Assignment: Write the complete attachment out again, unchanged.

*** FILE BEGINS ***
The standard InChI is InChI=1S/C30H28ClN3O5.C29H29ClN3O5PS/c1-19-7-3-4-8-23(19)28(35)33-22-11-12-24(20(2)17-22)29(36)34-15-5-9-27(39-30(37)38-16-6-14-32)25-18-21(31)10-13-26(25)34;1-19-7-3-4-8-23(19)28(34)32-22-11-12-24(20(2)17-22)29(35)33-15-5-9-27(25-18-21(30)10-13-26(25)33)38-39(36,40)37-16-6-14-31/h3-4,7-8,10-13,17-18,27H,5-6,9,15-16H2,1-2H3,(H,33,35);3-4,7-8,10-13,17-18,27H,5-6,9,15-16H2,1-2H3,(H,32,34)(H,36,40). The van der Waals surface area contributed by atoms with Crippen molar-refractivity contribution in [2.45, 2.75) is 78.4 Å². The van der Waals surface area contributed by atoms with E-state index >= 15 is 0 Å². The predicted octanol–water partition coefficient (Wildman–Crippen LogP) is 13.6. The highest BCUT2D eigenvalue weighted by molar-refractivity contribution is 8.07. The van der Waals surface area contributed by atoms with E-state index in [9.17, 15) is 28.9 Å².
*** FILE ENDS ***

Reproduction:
The standard InChI is InChI=1S/C30H28ClN3O5.C29H29ClN3O5PS/c1-19-7-3-4-8-23(19)28(35)33-22-11-12-24(20(2)17-22)29(36)34-15-5-9-27(39-30(37)38-16-6-14-32)25-18-21(31)10-13-26(25)34;1-19-7-3-4-8-23(19)28(34)32-22-11-12-24(20(2)17-22)29(35)33-15-5-9-27(25-18-21(30)10-13-26(25)33)38-39(36,40)37-16-6-14-31/h3-4,7-8,10-13,17-18,27H,5-6,9,15-16H2,1-2H3,(H,33,35);3-4,7-8,10-13,17-18,27H,5-6,9,15-16H2,1-2H3,(H,32,34)(H,36,40). The van der Waals surface area contributed by atoms with Crippen molar-refractivity contribution in [2.45, 2.75) is 78.4 Å². The van der Waals surface area contributed by atoms with E-state index >= 15 is 0 Å². The predicted octanol–water partition coefficient (Wildman–Crippen LogP) is 13.6. The highest BCUT2D eigenvalue weighted by molar-refractivity contribution is 8.07. The van der Waals surface area contributed by atoms with E-state index in [9.17, 15) is 28.9 Å².